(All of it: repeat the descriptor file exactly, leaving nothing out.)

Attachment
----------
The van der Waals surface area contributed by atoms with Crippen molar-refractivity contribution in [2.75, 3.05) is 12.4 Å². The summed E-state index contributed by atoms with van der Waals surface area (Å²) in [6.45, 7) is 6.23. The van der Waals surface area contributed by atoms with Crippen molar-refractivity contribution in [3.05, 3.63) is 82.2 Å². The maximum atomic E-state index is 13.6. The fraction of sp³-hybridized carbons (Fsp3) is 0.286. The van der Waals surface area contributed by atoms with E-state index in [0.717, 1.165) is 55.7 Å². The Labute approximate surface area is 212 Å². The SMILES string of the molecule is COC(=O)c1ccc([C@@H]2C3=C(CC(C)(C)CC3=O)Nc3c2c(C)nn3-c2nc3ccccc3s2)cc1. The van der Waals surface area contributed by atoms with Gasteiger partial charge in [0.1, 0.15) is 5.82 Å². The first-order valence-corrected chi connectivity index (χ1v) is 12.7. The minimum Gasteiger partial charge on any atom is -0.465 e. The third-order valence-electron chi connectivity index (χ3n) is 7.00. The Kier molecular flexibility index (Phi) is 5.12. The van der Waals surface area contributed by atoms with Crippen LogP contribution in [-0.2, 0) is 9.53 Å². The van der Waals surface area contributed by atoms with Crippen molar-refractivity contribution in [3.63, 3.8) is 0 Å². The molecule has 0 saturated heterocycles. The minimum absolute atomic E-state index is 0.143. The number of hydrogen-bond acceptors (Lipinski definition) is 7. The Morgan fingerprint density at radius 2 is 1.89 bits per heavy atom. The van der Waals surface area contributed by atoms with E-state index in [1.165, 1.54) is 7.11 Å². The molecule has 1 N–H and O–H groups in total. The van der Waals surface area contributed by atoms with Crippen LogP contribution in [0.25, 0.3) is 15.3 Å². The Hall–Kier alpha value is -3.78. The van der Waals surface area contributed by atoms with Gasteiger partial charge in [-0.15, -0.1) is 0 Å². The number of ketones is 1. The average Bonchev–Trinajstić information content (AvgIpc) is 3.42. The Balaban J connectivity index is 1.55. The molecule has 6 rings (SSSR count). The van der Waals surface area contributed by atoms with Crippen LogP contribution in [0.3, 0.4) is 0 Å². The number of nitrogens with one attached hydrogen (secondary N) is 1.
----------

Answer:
The van der Waals surface area contributed by atoms with Crippen molar-refractivity contribution in [2.75, 3.05) is 12.4 Å². The summed E-state index contributed by atoms with van der Waals surface area (Å²) in [6.45, 7) is 6.23. The van der Waals surface area contributed by atoms with Crippen molar-refractivity contribution in [3.05, 3.63) is 82.2 Å². The maximum atomic E-state index is 13.6. The fraction of sp³-hybridized carbons (Fsp3) is 0.286. The van der Waals surface area contributed by atoms with E-state index in [0.717, 1.165) is 55.7 Å². The Labute approximate surface area is 212 Å². The SMILES string of the molecule is COC(=O)c1ccc([C@@H]2C3=C(CC(C)(C)CC3=O)Nc3c2c(C)nn3-c2nc3ccccc3s2)cc1. The van der Waals surface area contributed by atoms with Gasteiger partial charge in [0.1, 0.15) is 5.82 Å². The first-order valence-corrected chi connectivity index (χ1v) is 12.7. The minimum Gasteiger partial charge on any atom is -0.465 e. The third-order valence-electron chi connectivity index (χ3n) is 7.00. The Kier molecular flexibility index (Phi) is 5.12. The van der Waals surface area contributed by atoms with Crippen LogP contribution in [-0.2, 0) is 9.53 Å². The van der Waals surface area contributed by atoms with Crippen molar-refractivity contribution in [3.63, 3.8) is 0 Å². The molecule has 0 saturated heterocycles. The minimum absolute atomic E-state index is 0.143. The number of hydrogen-bond acceptors (Lipinski definition) is 7. The Morgan fingerprint density at radius 2 is 1.89 bits per heavy atom. The van der Waals surface area contributed by atoms with E-state index in [1.165, 1.54) is 7.11 Å². The molecule has 1 N–H and O–H groups in total. The van der Waals surface area contributed by atoms with Crippen LogP contribution in [0.25, 0.3) is 15.3 Å². The Hall–Kier alpha value is -3.78. The van der Waals surface area contributed by atoms with Gasteiger partial charge in [-0.15, -0.1) is 0 Å². The number of ketones is 1. The average Bonchev–Trinajstić information content (AvgIpc) is 3.42. The Balaban J connectivity index is 1.55. The molecule has 6 rings (SSSR count). The van der Waals surface area contributed by atoms with Crippen LogP contribution in [0.3, 0.4) is 0 Å². The number of nitrogens with one attached hydrogen (secondary N) is 1.